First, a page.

It is said that a well-made guitar crafted from quality wood improves in sound quality as it ages. After several decades, the wood has acclimated to its surroundings, and the fibers vibrate to their full potential.
I like to think of a sanctuary as a huge instrument. Like strings, we singers do the job of producing the initial sound. We then let the building put its own acoustical stamp on it. Most modern facilities are constructed to optimize and gain total control of sound through the use of technology.
But for pure, unaided, acoustical pleasure, it’s hard to beat the old churches.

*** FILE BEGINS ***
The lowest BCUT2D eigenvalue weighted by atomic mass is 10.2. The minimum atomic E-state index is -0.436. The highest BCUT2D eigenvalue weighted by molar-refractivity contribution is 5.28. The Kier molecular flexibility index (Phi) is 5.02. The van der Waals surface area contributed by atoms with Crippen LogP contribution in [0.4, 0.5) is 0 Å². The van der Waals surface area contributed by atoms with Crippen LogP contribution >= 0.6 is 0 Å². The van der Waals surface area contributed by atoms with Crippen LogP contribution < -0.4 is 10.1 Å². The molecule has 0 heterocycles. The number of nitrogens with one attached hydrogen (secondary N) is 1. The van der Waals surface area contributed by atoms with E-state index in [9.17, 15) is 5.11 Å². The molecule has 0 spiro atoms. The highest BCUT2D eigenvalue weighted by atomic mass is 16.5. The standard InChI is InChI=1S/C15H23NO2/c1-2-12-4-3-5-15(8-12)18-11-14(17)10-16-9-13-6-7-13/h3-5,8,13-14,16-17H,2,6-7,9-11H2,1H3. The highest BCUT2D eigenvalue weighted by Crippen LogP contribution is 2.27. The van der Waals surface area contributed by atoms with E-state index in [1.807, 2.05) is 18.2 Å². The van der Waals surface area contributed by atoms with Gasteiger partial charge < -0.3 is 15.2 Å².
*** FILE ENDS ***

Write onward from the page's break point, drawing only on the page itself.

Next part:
This season, we explore some of the oldest houses of worship in Wayne County. Of particular significance is our performance on Saturday, March 28 at 7pm in the old Sonnenberg Mennonite Church, now located at Sonnenberg Village. This particular building carries with it quite a few strong musical memories for many Swiss Mennonites in this area. It has been a goal of mine to make this old structure ring once more with singing, especially with this choir that shares the same first name.
It might be dangerous to put new wine in old wineskins, but I think it’s a great idea to put new music in old buildings. Hopefully, the only thing that will be bursting will be enthusiasm.
We look forward to singing for you this season.